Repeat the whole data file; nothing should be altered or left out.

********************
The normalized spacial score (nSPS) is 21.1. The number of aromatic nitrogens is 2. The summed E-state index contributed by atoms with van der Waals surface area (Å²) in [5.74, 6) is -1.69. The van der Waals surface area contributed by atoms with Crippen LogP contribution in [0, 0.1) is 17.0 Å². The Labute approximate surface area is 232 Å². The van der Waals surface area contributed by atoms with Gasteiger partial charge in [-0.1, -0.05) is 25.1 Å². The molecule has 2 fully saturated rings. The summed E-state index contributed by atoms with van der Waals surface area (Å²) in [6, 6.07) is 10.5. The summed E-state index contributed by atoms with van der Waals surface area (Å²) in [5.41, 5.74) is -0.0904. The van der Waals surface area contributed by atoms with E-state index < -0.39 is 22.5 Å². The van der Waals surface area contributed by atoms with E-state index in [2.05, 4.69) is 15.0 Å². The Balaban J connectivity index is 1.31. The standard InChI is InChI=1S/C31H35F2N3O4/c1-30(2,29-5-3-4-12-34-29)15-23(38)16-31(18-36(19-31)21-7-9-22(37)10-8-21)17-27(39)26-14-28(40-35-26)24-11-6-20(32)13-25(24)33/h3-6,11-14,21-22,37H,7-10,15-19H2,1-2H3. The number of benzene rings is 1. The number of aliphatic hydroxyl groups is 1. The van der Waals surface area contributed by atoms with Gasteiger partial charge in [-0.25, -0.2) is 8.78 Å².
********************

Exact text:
The normalized spacial score (nSPS) is 21.1. The number of aromatic nitrogens is 2. The summed E-state index contributed by atoms with van der Waals surface area (Å²) in [5.74, 6) is -1.69. The van der Waals surface area contributed by atoms with Crippen LogP contribution in [0, 0.1) is 17.0 Å². The Labute approximate surface area is 232 Å². The van der Waals surface area contributed by atoms with Gasteiger partial charge in [-0.1, -0.05) is 25.1 Å². The molecule has 2 fully saturated rings. The summed E-state index contributed by atoms with van der Waals surface area (Å²) in [6, 6.07) is 10.5. The summed E-state index contributed by atoms with van der Waals surface area (Å²) in [5.41, 5.74) is -0.0904. The van der Waals surface area contributed by atoms with E-state index < -0.39 is 22.5 Å². The van der Waals surface area contributed by atoms with E-state index in [2.05, 4.69) is 15.0 Å². The Balaban J connectivity index is 1.31. The standard InChI is InChI=1S/C31H35F2N3O4/c1-30(2,29-5-3-4-12-34-29)15-23(38)16-31(18-36(19-31)21-7-9-22(37)10-8-21)17-27(39)26-14-28(40-35-26)24-11-6-20(32)13-25(24)33/h3-6,11-14,21-22,37H,7-10,15-19H2,1-2H3. The number of benzene rings is 1. The number of aliphatic hydroxyl groups is 1. The van der Waals surface area contributed by atoms with Gasteiger partial charge in [-0.25, -0.2) is 8.78 Å².